I have thoroughly enjoyed all of Laura Florand's books I've read so far, but I truly LOVED this one. Dom and Jaime are both characters that you can re...moreI have thoroughly enjoyed all of Laura Florand's books I've read so far, but I truly LOVED this one. Dom and Jaime are both characters that you can relate too right from the beginning, even if you are nothing like them (which I'm not). I was excited about Dom especially when it is revealed he only uses dark chocolate in his salon. My kind of chocolatier, he is.
One of the aspects I really appreciate about all of Florand's books is the realistic way the protagonists interact. Any misunderstandings are believable in the circumstances (not over dramatic plot devices) and the characters actually communicate. That shown particularly bright in this novel. There are also some truly hilarious scenes in this book.
And I never thought I would say this, but do you know how bad I want a balsamic-vinaigrette caramel with dark chocolate now? Never tried one. Never even heard of one before. Now it is a major goal of mine to find one somewhere somehow.
Content Heads-Up: This is an adult romance novel. It has some sexy times. (less)
I don't think there are enough books out there are that are about wanting to make a hard marriage (is there any other kind?) WORK. There is a lot of l...moreI don't think there are enough books out there are that are about wanting to make a hard marriage (is there any other kind?) WORK. There is a lot of literary fiction about disillusionment with the whole thing, there are books about divorced or widowed people finding new love, and, of course, there are all the books about fresh new love. I love that Snow Kissed is about a couple is married, has problems, and wants to stay married anyway. YAY! It is a lovely story, but also heartbreaking. Anyone who has suffered the same traumas trying to have children that Kai and Kurt faced might have a hard time with it. It is a beautiful story of fighting for a marriage and what love and forever truly mean. There was a teensy bit more of the sexy times in it than I am normally okay with for a book of this length (which is my ONLY complaint and totally a subjective personal thing-It also could have been the mood I was in when I read it.).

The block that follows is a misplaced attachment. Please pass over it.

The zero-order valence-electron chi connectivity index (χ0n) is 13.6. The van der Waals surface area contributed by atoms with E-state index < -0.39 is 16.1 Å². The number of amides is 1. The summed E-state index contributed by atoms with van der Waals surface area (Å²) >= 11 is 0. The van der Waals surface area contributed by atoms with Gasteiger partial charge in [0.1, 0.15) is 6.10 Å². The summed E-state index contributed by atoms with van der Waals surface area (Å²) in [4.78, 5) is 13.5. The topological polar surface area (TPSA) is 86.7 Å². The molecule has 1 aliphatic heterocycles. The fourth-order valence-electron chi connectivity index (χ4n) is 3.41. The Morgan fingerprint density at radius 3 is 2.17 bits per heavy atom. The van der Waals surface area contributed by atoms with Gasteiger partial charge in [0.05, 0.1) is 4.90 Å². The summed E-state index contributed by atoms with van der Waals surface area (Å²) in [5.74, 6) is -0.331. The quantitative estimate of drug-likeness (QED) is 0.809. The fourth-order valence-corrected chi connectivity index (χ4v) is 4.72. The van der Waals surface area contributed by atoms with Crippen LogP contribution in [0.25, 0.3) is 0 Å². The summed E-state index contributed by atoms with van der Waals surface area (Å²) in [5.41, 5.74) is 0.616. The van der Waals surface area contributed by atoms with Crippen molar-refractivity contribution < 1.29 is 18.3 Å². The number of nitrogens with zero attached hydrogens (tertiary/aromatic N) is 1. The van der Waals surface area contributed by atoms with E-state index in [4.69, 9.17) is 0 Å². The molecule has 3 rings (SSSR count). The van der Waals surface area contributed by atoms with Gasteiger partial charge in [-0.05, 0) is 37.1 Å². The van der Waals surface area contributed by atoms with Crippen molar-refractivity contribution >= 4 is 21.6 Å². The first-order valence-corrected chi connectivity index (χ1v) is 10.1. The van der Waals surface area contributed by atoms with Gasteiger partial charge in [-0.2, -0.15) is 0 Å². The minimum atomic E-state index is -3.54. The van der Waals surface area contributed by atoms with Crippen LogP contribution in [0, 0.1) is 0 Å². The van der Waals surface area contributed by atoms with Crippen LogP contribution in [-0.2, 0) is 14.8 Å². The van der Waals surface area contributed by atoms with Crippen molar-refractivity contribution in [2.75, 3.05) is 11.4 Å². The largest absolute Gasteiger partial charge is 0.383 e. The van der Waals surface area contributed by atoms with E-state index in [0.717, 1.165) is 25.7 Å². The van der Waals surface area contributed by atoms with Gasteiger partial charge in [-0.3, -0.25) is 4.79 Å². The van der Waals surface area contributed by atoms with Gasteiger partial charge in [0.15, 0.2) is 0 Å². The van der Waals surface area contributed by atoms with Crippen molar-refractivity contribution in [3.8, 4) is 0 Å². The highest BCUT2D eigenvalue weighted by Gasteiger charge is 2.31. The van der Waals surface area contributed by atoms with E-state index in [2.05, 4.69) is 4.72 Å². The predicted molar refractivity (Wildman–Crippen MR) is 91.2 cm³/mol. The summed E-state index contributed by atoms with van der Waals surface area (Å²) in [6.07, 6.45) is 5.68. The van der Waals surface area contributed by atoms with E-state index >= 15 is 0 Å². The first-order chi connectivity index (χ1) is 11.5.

Earlier this year I bought The Reece Malcolm List on the excellent recommendation of several people and was thoroughly enamored with Amy Spalding's wr...moreEarlier this year I bought The Reece Malcolm List on the excellent recommendation of several people and was thoroughly enamored with Amy Spalding's writing style. I was excited to discover she would have a second book coming out this year, Ink is Thicker Than Water, and when it showed up on NetGalley I couldn't request it fast enough. I am happy to say that it is another truly wonderful read. It is just so lovely to find an author who can write stories that are real, entertaining, and full of heart all at the same time.